|Thick haze blankets Hanoi's Duong Dinh Nghe Street on Tuesday. — VNA/VNS Photo Viet Thanh|
President of Viet Nam Clean Air Network Hoang Duong Tung made the warning at a policy dialogue on Tuesday on the economic cost of air pollution.
According to Tùng, the country’s economic engine HCM City, despite a recent drastic drop in air quality, does not have a single automatic air quality tracking station.
Hanoi lacks systems which can show comprehensive data on air quality in the city centre and neighbouring provinces.
Vehicles are estimated to contribute 30 to 50 per cent of urban emissions. However, as no proper research on pollutants has been published, Vietnam has not developed a priority policy to limit personal vehicles.
From 2019, the country’s fuel tax will rise to the highest level of VND4,000 (US$17 cents) per litre for gasoline and VND2,000 ($8.5 cent) per litre for diesel. The tax will bring VND57.3 trillion ($2.4 billion) each year to the State budget but the money will not go directly to environment protection activities.
Environmental protection accounts for only 1 per cent of Vietnam’s State budget expenditure, while air pollution alone cost the country up to 5.64 per cent of its GDP in 2018.
Air pollution costs Vietnam from US$10.82 billion to $13.63 billion per year, according to research by the Hanoi-based National University of Economics (NEU).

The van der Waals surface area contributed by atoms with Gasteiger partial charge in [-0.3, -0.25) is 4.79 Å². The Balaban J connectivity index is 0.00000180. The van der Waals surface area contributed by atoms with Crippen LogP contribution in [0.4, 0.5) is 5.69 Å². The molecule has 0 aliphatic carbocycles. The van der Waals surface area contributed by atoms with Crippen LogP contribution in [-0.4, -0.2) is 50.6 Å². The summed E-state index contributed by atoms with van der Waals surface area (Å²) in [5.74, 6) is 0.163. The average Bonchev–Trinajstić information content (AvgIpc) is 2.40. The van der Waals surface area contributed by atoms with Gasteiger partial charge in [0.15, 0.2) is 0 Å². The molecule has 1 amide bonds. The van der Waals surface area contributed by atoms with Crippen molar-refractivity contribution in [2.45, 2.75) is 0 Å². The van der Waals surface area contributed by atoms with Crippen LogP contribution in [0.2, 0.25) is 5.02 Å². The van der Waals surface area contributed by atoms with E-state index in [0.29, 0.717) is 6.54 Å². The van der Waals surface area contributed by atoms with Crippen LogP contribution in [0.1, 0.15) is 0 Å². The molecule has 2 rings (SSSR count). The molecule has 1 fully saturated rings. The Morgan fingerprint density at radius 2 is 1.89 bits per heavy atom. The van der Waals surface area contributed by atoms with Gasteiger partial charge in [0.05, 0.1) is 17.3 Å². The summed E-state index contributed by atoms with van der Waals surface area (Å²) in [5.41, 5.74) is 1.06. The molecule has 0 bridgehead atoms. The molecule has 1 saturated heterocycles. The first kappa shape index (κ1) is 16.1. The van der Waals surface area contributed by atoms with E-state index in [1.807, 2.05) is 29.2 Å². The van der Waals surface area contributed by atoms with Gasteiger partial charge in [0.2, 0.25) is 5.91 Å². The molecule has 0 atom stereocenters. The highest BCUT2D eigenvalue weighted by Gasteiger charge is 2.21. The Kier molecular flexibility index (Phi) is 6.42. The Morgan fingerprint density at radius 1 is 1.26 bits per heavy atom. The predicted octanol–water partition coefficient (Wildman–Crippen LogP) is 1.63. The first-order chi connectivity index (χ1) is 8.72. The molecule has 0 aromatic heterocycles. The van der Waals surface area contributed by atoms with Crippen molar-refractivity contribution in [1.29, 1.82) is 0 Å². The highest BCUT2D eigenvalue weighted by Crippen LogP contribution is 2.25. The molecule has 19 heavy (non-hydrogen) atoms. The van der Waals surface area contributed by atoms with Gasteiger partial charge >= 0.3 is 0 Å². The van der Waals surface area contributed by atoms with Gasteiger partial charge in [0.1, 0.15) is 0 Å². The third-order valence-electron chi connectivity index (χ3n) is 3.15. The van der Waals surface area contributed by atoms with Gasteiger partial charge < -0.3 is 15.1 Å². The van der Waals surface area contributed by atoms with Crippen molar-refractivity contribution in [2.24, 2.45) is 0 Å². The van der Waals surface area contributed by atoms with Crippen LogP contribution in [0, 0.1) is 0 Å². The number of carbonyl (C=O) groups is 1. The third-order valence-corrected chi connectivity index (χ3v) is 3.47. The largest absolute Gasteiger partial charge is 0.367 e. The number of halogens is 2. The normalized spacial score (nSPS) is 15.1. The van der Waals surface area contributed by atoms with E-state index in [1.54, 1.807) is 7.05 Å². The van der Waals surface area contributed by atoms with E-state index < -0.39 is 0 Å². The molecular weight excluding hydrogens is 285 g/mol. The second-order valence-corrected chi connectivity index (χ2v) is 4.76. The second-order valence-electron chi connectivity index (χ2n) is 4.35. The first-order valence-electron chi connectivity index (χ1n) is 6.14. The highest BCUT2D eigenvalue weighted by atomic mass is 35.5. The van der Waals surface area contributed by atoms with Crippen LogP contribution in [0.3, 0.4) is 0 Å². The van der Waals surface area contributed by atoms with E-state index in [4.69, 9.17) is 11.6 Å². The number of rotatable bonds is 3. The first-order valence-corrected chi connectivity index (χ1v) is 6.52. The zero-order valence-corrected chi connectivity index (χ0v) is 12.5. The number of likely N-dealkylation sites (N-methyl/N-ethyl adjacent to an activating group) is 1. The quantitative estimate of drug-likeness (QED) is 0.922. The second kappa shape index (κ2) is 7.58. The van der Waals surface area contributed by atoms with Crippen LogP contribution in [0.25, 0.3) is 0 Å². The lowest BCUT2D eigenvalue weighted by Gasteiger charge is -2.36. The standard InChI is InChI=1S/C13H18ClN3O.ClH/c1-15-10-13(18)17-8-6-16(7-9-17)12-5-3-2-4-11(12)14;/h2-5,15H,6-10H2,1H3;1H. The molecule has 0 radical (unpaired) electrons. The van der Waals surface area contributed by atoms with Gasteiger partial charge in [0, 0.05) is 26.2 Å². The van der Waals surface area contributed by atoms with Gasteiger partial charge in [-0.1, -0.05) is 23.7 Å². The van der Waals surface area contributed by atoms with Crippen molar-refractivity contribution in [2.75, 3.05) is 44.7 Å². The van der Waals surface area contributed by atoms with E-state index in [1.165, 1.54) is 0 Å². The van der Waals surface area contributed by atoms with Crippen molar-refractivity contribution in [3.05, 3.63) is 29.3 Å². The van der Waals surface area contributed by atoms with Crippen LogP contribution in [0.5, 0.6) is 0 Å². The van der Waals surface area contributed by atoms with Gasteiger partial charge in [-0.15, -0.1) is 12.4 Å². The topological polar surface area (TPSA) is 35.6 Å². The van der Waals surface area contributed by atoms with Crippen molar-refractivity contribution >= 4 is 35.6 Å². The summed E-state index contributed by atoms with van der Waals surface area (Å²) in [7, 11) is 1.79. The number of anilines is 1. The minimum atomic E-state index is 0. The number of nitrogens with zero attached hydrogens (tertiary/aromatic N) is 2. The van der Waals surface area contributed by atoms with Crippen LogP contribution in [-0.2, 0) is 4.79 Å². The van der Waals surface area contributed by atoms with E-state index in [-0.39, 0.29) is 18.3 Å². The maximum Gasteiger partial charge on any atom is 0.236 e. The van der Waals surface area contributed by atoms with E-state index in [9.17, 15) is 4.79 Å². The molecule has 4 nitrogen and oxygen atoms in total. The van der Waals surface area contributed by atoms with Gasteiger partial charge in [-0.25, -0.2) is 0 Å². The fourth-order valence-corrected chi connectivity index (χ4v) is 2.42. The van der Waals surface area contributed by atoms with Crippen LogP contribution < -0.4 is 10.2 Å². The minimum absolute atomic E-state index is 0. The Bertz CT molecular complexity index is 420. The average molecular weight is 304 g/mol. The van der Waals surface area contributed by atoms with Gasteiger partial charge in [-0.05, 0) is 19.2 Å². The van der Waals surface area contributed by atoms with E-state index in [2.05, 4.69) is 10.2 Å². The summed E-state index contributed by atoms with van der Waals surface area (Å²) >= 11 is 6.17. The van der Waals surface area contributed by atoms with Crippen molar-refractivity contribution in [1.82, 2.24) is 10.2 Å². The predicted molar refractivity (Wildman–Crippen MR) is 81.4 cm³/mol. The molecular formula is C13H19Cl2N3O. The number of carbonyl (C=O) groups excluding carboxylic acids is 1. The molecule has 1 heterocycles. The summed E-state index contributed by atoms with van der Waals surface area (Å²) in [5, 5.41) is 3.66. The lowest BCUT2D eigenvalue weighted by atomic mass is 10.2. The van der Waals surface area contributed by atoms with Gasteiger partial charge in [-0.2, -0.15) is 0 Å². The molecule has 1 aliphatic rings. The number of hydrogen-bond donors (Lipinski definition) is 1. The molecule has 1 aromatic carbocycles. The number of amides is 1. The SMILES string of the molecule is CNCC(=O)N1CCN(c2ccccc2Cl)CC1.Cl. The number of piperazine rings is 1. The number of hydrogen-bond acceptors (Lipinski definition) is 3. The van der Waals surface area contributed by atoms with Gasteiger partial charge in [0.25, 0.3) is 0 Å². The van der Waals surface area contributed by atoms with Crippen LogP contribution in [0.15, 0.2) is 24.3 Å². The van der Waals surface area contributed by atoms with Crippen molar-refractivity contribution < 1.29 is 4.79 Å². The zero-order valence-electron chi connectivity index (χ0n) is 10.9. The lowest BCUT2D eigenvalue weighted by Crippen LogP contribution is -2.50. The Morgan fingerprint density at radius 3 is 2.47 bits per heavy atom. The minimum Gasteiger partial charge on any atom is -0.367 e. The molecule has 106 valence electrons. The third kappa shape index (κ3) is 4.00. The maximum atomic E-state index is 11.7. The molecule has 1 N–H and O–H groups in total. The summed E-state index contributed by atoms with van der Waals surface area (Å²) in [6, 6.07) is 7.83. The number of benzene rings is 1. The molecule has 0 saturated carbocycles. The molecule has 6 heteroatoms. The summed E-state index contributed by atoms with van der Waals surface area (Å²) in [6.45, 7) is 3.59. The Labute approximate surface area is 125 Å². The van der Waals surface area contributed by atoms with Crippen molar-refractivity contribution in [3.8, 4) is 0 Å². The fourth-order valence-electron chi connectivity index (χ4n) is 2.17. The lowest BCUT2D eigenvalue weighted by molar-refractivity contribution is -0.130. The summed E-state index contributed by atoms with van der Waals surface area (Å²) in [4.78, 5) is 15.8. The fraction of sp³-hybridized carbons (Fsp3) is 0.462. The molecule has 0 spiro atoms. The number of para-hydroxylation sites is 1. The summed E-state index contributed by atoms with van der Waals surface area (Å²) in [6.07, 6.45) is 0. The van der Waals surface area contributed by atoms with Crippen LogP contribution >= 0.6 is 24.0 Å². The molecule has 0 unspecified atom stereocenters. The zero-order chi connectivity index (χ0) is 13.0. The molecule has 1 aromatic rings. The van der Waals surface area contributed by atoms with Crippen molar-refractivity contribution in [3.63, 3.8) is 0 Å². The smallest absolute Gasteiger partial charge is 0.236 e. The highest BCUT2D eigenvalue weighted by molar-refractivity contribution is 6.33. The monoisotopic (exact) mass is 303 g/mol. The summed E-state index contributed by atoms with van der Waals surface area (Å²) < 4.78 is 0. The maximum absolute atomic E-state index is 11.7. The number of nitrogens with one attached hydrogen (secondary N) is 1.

NEU lecturer Dinh Duc Truong said the soaring air pollution was a market failure.
“Air pollution is an externally negative phenomenon affecting buyer decision process and at the same time increasing production costs. Instead of consuming goods which will improve their living quality, people have to spend more on gadgets to protect themselves from unhealthy air,” he said.
According to Truong, as air is a public good, meaning all individuals have to use it without paying for it, many companies tend to avoid investing into emission treatment systems to reduce expenses, leading to people not gaining enough insight into air quality, emerging hazards and how human health is impacted because of exposure to air pollution.
“Only when information is provided in a timely and accurate manner can people perform their supervisory roles and better understand risks,” he said.
Truong recommended accelerating green finance, investing in innovative start-ups and enhancing economic reforms to reduce air pollution.
Nguyen The Chinh, head of Institute of Strategy and Policy on Natural Resources and Environment, emphasised the combination of economic and policy mechanisms to raise the awareness of companies to help them earn better profits by sustainable manufacturing.
“It is easier to talk about a green economy than making a switch from an economy heavily depending on natural resources. I think we should start considering imposing taxes on pollutants rather than fuel to encourage people to reduce their carbon footprints,” said Chinh.
The 2018 Environmental Performance Index published by Yale University put Vietnam at 132nd place of 180 countries. In terms of air quality, the country stood 159th.
On Tuesday, Hanoi was once again hit by filthy air with the air quality index at very unhealthy levels. — VNS
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